Hate crime is a prevalent issue for people with disabilities. Incidents of hate can range from name-calling and taunts to physical or sexual violence. Any of these offenses can be highly destructive to a person’s well-being.

A victim of hate crime may find themselves feeling scared, angry, uncomfortable and less confident, and these feelings can lead to far more powerful and damaging impacts on an individual’s life.

Dimensions recently surveyed over 320 members of the learning disability and autism community and found that 73% have experienced hate crime.

This is why we’re partnering Dimensions’ #ImWithSam campaign to put an end to learning disability and autism hate crime.

Independence is at risk

Hannah* is a woman we support at our services in Trafford. She has a learning disability and a physical disfigurement. Hannah was happy travelling independently by bus, until she received taunts and name-calling with regards to her appearance and disability. Her experience of being singled out because of her disability has affected her confidence in going to interviews and meeting new people. She became anxious about going out in public spaces and, in particular, using public transport.

When we supported Hannah into a job, her mother would drive her to work so that she could avoid using public transport. Sadly, her mother passed away. Hannah now relies on being driven to work by a member of staff at United Response, until Access to Work funding can be secured for her to use a taxi.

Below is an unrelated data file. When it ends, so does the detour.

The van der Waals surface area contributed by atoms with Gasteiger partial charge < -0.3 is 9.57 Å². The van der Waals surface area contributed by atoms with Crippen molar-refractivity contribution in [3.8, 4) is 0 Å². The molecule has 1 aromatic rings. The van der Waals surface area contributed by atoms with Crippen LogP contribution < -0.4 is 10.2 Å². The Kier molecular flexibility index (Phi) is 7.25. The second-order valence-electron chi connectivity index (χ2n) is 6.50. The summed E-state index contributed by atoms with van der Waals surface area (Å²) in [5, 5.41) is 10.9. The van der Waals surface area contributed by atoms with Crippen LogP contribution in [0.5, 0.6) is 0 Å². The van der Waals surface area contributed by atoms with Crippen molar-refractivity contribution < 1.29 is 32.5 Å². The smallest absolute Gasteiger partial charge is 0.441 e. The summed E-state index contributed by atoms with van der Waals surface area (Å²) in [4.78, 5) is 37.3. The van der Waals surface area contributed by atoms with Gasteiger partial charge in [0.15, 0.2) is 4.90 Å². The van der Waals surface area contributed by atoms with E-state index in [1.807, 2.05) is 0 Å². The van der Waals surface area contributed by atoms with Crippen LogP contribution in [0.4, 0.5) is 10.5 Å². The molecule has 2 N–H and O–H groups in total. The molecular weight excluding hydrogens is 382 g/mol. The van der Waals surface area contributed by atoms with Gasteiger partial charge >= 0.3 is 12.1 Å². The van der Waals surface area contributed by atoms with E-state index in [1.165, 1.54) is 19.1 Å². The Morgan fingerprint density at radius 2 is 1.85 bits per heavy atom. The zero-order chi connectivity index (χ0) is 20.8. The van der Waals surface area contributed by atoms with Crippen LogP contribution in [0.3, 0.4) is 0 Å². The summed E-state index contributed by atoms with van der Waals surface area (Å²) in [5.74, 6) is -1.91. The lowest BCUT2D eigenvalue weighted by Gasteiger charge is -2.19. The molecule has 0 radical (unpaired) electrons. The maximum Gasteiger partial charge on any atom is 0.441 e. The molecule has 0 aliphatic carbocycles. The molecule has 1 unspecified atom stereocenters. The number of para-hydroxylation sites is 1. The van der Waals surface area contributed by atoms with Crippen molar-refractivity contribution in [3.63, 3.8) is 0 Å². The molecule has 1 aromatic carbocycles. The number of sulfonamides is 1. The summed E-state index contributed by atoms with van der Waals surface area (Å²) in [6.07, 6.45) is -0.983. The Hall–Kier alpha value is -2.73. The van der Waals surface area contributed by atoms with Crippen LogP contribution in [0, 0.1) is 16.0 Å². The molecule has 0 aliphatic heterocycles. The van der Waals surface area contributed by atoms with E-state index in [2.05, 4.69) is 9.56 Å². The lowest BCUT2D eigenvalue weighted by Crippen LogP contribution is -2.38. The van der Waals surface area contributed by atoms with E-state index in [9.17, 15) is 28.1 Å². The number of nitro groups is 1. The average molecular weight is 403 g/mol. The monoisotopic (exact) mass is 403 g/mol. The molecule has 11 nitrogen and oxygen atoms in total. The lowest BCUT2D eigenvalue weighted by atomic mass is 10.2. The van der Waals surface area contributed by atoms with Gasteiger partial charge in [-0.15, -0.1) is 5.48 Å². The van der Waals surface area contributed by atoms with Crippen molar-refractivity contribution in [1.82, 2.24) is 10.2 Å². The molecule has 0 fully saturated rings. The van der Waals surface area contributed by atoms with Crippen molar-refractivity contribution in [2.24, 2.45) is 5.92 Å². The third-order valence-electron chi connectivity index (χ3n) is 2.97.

Increasing awareness and reporting

Hannah did not consider reporting the abuse she encountered as a hate crime. She is not alone – many victims of learning disability and autism hate crime admit that they would not report the crime. In the last year, 2,500 disability hate crimes were recorded by the police; in contrast, the National Crime Survey estimates a true figure of 70,000 disability related hate crimes.

We set up seven hate crime reporting centres in a range of buildings in the Trafford area, to make support for victims of disability hate crime more accessible. We delivered autism and learning disability awareness training to employees at the centres as well as to the police in the area. The response has been very positive and we have received fantastic support from the police to increase support for victims.



One man who used the service, Jack, was anxious and withdrawn having been called names on the bus on several occasions on his way into work. He reported the incidents with the support of his United Response job coach and his employer.

Having lost his confidence, Jack required travel training to enable him to return to work. It took some time and a lot of support for him to eventually overcome his anxieties and continue his life as normal.

Without the right support, both Hannah and Jack’s experiences could have quickly spiralled them into unemployment. With less than 6.8% of people with a learning disability and 15% of people with autism in full-time paid employment, the risk of people becoming unemployed due to hate crime is very concerning.

How you can help

There is a lot to be done nationally to put an end to hate crime. We are supporting Dimensions in campaigning for a list of key changes, including changing the law to make online abuse of people with disabilities a hate crime, and separating hate statistics of people with a learning disability/autism from other disabilities.



Everyone deserves to live within their community – this means having the right to live free of hate and abuse. Join the #ImWithSam campaign and help protect this important right for people with learning disabilities and autism.

Join the #ImWithSam campaign 

 *Names have been changed to protect identities